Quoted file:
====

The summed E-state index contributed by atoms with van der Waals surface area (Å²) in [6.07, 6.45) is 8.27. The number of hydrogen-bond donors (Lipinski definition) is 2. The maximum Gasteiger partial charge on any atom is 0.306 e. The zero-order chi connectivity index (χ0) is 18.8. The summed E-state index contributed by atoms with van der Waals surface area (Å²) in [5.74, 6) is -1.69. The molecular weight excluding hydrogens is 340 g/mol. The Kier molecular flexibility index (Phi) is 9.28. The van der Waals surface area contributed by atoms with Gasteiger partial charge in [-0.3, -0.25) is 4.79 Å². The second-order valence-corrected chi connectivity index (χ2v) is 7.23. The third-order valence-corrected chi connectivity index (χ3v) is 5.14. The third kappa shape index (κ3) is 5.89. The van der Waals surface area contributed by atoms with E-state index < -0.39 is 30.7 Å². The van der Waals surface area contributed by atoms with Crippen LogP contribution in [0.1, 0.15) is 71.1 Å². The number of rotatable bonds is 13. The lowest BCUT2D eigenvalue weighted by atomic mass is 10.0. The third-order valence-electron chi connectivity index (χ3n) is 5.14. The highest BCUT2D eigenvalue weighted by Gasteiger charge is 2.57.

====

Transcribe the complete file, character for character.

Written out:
The summed E-state index contributed by atoms with van der Waals surface area (Å²) in [6.07, 6.45) is 8.27. The number of hydrogen-bond donors (Lipinski definition) is 2. The maximum Gasteiger partial charge on any atom is 0.306 e. The zero-order chi connectivity index (χ0) is 18.8. The summed E-state index contributed by atoms with van der Waals surface area (Å²) in [5.74, 6) is -1.69. The molecular weight excluding hydrogens is 340 g/mol. The Kier molecular flexibility index (Phi) is 9.28. The van der Waals surface area contributed by atoms with Gasteiger partial charge in [-0.3, -0.25) is 4.79 Å². The second-order valence-corrected chi connectivity index (χ2v) is 7.23. The third-order valence-corrected chi connectivity index (χ3v) is 5.14. The third kappa shape index (κ3) is 5.89. The van der Waals surface area contributed by atoms with E-state index < -0.39 is 30.7 Å². The van der Waals surface area contributed by atoms with Crippen LogP contribution in [0.1, 0.15) is 71.1 Å². The number of rotatable bonds is 13. The lowest BCUT2D eigenvalue weighted by atomic mass is 10.0. The third-order valence-electron chi connectivity index (χ3n) is 5.14. The highest BCUT2D eigenvalue weighted by Gasteiger charge is 2.57.